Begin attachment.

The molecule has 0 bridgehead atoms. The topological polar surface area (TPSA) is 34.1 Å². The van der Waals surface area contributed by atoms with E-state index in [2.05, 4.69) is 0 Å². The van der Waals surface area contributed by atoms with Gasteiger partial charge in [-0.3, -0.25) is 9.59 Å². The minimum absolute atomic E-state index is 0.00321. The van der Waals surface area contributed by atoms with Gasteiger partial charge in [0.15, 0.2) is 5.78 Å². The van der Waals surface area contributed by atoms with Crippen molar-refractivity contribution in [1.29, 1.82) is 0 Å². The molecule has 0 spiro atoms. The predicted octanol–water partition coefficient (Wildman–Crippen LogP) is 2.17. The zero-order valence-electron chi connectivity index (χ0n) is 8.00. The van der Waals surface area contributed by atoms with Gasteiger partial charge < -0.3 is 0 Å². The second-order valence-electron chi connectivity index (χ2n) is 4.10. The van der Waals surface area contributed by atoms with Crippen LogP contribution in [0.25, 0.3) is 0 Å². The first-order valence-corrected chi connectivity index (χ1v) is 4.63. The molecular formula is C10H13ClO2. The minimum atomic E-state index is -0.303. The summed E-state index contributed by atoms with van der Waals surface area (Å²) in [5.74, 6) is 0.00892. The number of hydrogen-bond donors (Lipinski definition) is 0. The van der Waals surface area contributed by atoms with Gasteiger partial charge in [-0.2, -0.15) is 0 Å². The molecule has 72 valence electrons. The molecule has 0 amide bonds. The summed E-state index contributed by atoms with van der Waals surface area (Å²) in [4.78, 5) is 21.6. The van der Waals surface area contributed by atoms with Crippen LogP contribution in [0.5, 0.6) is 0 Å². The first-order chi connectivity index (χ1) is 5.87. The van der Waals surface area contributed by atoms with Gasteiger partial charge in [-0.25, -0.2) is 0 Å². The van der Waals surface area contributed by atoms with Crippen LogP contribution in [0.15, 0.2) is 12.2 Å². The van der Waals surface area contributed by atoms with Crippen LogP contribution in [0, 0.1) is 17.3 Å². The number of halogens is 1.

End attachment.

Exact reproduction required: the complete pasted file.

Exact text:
The molecule has 0 bridgehead atoms. The topological polar surface area (TPSA) is 34.1 Å². The van der Waals surface area contributed by atoms with E-state index in [2.05, 4.69) is 0 Å². The van der Waals surface area contributed by atoms with Gasteiger partial charge in [-0.3, -0.25) is 9.59 Å². The minimum absolute atomic E-state index is 0.00321. The van der Waals surface area contributed by atoms with Gasteiger partial charge in [0.15, 0.2) is 5.78 Å². The van der Waals surface area contributed by atoms with Crippen molar-refractivity contribution in [1.29, 1.82) is 0 Å². The molecule has 0 spiro atoms. The predicted octanol–water partition coefficient (Wildman–Crippen LogP) is 2.17. The zero-order valence-electron chi connectivity index (χ0n) is 8.00. The van der Waals surface area contributed by atoms with Gasteiger partial charge < -0.3 is 0 Å². The second-order valence-electron chi connectivity index (χ2n) is 4.10. The van der Waals surface area contributed by atoms with Crippen LogP contribution in [0.25, 0.3) is 0 Å². The first-order valence-corrected chi connectivity index (χ1v) is 4.63. The molecular formula is C10H13ClO2. The minimum atomic E-state index is -0.303. The summed E-state index contributed by atoms with van der Waals surface area (Å²) in [5.74, 6) is 0.00892. The number of hydrogen-bond donors (Lipinski definition) is 0. The van der Waals surface area contributed by atoms with Gasteiger partial charge in [-0.2, -0.15) is 0 Å². The molecule has 72 valence electrons. The molecule has 0 amide bonds. The summed E-state index contributed by atoms with van der Waals surface area (Å²) in [4.78, 5) is 21.6. The van der Waals surface area contributed by atoms with Crippen LogP contribution in [0.5, 0.6) is 0 Å². The first-order chi connectivity index (χ1) is 5.87. The van der Waals surface area contributed by atoms with Gasteiger partial charge in [-0.25, -0.2) is 0 Å². The van der Waals surface area contributed by atoms with Crippen LogP contribution in [0.15, 0.2) is 12.2 Å². The van der Waals surface area contributed by atoms with Crippen LogP contribution in [0, 0.1) is 17.3 Å². The number of halogens is 1.